DENVER — Every week on Restaurant Report Card we take an in-depth look at the health code violations found at Colorado restaurants. This week, we reveal the most fined restaurants in 2013.
Frutieria and Carniceria La Mexicana
Coming in at number one is Frutieria & Canicera La Mexicana located at 706 N. Sheridan Blvd. where inspectors fined the restaurant $5,000.
On February 4, inspectors found 13 critical violations including “a dead mouse was observed under the hand sink” and “one live cock roach observed on the wall.”
Inspectors repeated the inspection process February 11 and found six critical violations including “a live adult cockroach…crawling up the wall.”
Inspectors were back at the eatery on February 19 and noted a repeat problem with workers keeping food at the correct temperature.
Health experts returned on February 27 and said “a live mouse was observed running across the floor.”
In March, inspectors finally found what they were looking for, a restaurant with zero violations. The restaurant did not return our calls for comment.
Pasquini’s Pizzeria on Broadway
Number two on the list is Pasquini’s Pizzeria on Broadway were inspectors fined the restaurant owners $3,250 and issued several orders to clean the pizzeria.
On April 10, inspectors discovered “a dead moldy mouse in a bucket of water near the ice machine” and “more than 200 rodent droppings…throughout facility.”
Inspectors were back at the restaurant April 26 and again noted “more than 60 rodent droppings observed on food storage shelf in front kitchen area.”
On May 3 the inspector said “more than 40 rodent droppings (were) observed on floor…” Pasquini’s manager, MC Guillemette said, “We take the health department inspections very seriously. Customer service, food quality is our highest priority.” Inspectors noted the “facility is visibly cleaner” in May with zero violations.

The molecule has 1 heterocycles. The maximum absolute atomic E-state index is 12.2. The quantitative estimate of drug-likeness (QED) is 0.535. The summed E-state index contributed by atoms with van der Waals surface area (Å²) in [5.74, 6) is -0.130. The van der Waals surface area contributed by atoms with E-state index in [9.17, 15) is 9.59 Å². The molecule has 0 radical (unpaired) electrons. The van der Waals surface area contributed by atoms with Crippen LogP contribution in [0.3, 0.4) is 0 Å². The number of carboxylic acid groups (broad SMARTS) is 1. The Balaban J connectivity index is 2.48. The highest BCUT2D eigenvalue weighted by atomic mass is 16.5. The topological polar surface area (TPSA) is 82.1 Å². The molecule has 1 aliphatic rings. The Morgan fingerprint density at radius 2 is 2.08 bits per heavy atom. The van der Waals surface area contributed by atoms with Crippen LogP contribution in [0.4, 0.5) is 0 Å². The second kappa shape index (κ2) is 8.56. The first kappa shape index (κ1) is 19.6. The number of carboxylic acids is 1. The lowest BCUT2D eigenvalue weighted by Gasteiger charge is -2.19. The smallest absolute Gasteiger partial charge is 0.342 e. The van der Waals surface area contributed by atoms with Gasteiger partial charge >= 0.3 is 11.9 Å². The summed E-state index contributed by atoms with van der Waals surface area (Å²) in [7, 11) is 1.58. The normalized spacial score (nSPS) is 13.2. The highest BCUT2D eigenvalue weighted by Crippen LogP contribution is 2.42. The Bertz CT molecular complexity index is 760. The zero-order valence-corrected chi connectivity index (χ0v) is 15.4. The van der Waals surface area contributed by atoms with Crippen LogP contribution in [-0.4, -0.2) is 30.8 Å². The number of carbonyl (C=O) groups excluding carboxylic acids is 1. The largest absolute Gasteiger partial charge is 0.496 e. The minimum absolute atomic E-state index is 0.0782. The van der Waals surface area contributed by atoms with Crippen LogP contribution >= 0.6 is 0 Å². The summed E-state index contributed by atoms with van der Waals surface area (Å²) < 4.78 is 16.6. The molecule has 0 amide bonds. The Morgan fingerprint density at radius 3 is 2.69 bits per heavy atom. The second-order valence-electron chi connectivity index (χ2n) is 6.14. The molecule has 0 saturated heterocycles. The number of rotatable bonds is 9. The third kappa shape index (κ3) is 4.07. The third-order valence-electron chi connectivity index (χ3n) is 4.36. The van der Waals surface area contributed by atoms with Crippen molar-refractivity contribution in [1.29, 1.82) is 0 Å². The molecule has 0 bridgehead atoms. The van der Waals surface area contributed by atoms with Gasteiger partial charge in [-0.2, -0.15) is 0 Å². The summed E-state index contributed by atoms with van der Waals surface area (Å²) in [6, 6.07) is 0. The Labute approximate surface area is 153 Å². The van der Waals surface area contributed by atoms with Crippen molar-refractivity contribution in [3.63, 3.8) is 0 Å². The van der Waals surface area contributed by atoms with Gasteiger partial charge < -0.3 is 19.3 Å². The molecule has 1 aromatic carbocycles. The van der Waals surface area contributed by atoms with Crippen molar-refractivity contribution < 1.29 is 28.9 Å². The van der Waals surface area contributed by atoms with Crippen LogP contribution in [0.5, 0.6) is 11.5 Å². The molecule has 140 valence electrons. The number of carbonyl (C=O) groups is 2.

Taco Y Salsa
Inspectors also fined Taco Y Salsa (1205 S. Federal) $3,250 for repeat critical violations.
The restaurant was cited for food not being held warm enough. Inspectors found green chili not hot enough and asked workers to reheat the food.
Also, inspectors said many items were being held uncovered including “spices, beans, meats, fish, and salsa…stored uncovered in dry storage and in refrigerators and freezers.”
Inspectors said “food and debris accumulation observed on floors, walls, drains, equipment etc.” FOX31 Denver made repeated attempts to contact management, but no one returned our messages.
Pho on 6th Avenue
At number four on the most fined list is Pho on 6th Avenue in Denver. The Congress Park eatery paid $3,000 in fines and was forced to “cease and desist serving food” from May 9 until reopening on May 15.
Inspectors found “one live mouse…12 dead mice and hundreds of mouse droppings” in the restaurant.
Health experts said the kitchen was “covered in food debris, grease, grime…and a layer of black dirt.” The owner ignored our requests for an interview, but a waiter told FOX31 Denver that the violations have been corrected.
Landry’s Downtown at the Aquarium
Landry’s Downtown restaurant located at the Aquarium faced $3,000 in fines and comes in tied for 4th as the most fined restaurant this year in Denver.
The chef “voluntarily disposed of lobster and shrimp” after inspectors found the seafood held at too warm of temperature in February.
In April, inspectors ordered the restaurant to throw out desserts including “key lime pie, crème brûlée and cheese cake” because they were held at too warm of temperature.
Inspectors also cited the restaurant three different times this spring for employees not washing their hands. The corporate office said, “In April, inspectors gave the restaurant a clean bill of health with zero violations.”
Super Star Asian Cuisine
Super Star Asian Cuisine located at 2200 W. Alameda Ave. faced a $2,750 fine for repeated critical violations.
Inspectors closed the restaurant on January 23 for excessive pest problems. Inspectors said “due to excessive rodent droppings and rodent urine on and in food and food contact surfaces” the restaurant was closed for one day.
In March inspectors saw “dead and live German and oriental cockroaches.” The owner of the restaurant told FOX31 Denver that the problems have been fixed.
Inspectors fined Taco Mex at 7840 Colfax Avenue $2,250 for repeated violations.
On April 10 inspectors said multiple food items including “diced tomatoes, red and green salsa, raw fish filets and bacon” were all held above 41 degrees Fahrenheit, which experts say can make you sick.
Inspectors also found the cleaner to be “at toxic concentration” and “moldy jicamas.”